Last week I asked: What Seattle icon is celebrating its 50th anniversary? It is the Space Needle.
John and I made our first trip to Seattle but; hopefully, it won’t be the last.
There is so much to see and do.
Luckily, we stayed at the Pan Pacific hotel, a chain that we have had the pleasure to experience in several Asian countries.
Not only is the hotel first-rate but it also offers free shuttle within five miles of the hotel.
That was golden given the traffic and fees at the parking garages near the
On our first evening we had a lovely private dinner in our room.
It really set the tone for our stay.
The next morning we took the shuttle to the Space Needle, the gotta do when visiting Seattle.
Luckily there was no line because the lines can get long.
The 605-foot Needle was built as the cornerstone for the 1962 World’s Fair.
Even though the weather left something to be desired the view was still impressive.
We walked around the outside deck supplemented with telescopes and inside the videos and displays were informative.
Seattle has a great location between the mountains and Puget Sound.
So many of the sites we wanted to visit are located next to the Space Needle in Seattle Center.
Next to the Space Needle is the EMP Museum in an impressive building with a design that reminded me of the bowls I made in Girl Scouts by heating 78rpm records over a bowl.
The museum was the brain child of Paul Allen a co-founder of Microsoft.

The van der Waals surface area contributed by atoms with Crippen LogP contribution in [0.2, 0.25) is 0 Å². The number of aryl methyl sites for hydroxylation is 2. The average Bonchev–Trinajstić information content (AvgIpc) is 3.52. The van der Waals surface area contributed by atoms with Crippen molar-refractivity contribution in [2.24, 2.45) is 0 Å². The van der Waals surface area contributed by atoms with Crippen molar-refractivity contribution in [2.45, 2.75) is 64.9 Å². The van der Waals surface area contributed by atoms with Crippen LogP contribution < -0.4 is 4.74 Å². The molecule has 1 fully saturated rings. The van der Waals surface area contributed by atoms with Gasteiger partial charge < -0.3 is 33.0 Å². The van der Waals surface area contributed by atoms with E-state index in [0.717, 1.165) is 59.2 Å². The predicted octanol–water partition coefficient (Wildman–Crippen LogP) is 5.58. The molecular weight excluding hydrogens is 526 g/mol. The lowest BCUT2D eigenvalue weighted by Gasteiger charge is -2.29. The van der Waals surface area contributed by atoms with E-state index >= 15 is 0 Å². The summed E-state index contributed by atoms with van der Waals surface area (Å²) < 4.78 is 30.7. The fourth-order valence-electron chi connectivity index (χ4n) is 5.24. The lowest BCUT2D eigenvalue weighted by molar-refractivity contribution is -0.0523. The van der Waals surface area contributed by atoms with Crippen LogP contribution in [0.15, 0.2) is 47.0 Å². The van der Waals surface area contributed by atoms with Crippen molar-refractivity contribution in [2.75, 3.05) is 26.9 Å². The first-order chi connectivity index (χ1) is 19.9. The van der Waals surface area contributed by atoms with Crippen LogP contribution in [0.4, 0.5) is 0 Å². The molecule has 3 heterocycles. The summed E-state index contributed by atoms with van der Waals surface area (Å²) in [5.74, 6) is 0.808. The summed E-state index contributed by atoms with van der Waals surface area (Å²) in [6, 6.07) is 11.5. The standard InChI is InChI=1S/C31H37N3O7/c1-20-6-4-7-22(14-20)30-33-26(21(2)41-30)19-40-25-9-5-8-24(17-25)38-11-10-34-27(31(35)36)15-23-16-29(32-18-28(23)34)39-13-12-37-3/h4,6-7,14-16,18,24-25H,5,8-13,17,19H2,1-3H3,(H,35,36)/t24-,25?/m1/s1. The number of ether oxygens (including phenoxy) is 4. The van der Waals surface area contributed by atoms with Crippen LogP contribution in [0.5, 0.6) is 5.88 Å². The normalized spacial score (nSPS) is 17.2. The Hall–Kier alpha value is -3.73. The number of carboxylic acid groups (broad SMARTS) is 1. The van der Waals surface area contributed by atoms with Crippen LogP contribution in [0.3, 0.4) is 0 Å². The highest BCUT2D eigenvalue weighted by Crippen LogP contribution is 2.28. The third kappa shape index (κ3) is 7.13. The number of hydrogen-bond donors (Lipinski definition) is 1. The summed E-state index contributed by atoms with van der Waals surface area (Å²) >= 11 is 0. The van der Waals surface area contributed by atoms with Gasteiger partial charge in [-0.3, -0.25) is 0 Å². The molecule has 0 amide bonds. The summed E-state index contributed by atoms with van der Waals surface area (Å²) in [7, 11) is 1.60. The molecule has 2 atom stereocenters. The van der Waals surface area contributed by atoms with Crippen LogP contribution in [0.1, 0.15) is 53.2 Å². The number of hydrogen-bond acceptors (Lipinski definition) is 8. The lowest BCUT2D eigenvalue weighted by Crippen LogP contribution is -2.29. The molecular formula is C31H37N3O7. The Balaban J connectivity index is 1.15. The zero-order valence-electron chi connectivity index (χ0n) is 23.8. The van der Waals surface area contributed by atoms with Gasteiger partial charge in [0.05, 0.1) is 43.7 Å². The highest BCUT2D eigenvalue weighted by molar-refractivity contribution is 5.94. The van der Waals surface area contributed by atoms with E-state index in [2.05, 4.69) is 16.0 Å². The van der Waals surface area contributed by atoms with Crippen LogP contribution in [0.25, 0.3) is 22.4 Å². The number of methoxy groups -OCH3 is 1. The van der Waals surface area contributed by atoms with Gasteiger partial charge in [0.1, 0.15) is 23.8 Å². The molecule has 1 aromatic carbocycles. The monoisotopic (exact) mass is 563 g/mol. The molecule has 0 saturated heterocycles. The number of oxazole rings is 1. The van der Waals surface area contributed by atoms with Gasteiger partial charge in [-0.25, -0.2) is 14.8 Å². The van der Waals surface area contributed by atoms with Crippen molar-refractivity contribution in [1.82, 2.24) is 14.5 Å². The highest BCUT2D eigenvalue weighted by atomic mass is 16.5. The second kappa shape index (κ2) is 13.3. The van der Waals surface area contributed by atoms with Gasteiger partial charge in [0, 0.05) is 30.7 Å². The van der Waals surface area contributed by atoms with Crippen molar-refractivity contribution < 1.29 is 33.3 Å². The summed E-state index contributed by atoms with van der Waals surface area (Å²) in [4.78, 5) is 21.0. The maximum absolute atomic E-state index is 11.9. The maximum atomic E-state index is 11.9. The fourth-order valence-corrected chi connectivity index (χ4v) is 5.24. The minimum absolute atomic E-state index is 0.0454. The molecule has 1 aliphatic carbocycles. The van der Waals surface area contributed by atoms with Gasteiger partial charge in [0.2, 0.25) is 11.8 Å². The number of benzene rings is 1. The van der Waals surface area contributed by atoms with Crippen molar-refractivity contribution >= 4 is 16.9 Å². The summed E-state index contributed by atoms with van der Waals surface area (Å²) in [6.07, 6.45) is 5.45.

Some of the music – even what was considered retro – was after my time.
However, I found the exhibit, “Born to be Wild: The Black Leather Jacket” fascinating.
I never thought of the black leather jacket as an indication of cultural change.
On display are jackets that were protective gear for aviators during the world wars and later evolved into revolutionary wear starting with Marlon Brando and Elvis Presley.
I will always look at the black leather jacket in a different light.
Actually, there are many interactive things to do.
I enjoyed watching the closed-circuit TV of groups who entered On Stage to create their
own music video.
The instruments and sound tracks are provided complete with bright lights and screaming fans.
I chatted with a family visiting from Croatia.
They loved the experience and ended up with their own CD and poster.
There is always something of interest for everyone in a museum.
Also near the Space Needle is the Pacific Science Center.
I must admit, it is more to our liking.
No matter how many science centers I visit I always find something interesting.
The Insect Village was excellent offering an up close look at a bug’s world but I am always intrigued by the displays of robotic dinosaurs.
Science museums often have IMAX movie, which, for me, is a chance to sit back, relax and learn while being entertained.
One day, we headed to Pier 55 for a narrated Argosy boat tour of Elliott Bay past the city center, grain elevators, and ship yards.
Heading south out of Seattle we stopped at the Museum of Flight located next to Boeing Aviation.
John was in his glory.
There were a slew of flight simulator experiences plus a talk by a former World War II bomber pilot.
The William M. Allen Theater had several informative movies on the Hubble, Mars exploration, and many other topics which I found interesting.
Travel Trivia Tease™: What is there to do on Roatan Island? Look for the answer next week.
Mexico resident Sandra Scott and her husband, John, enjoy traveling and sharing that experience with others. She also writes everyday for Examiner.com (rotating on editions … Syracuse Travel, National Destination and Culinary Travel).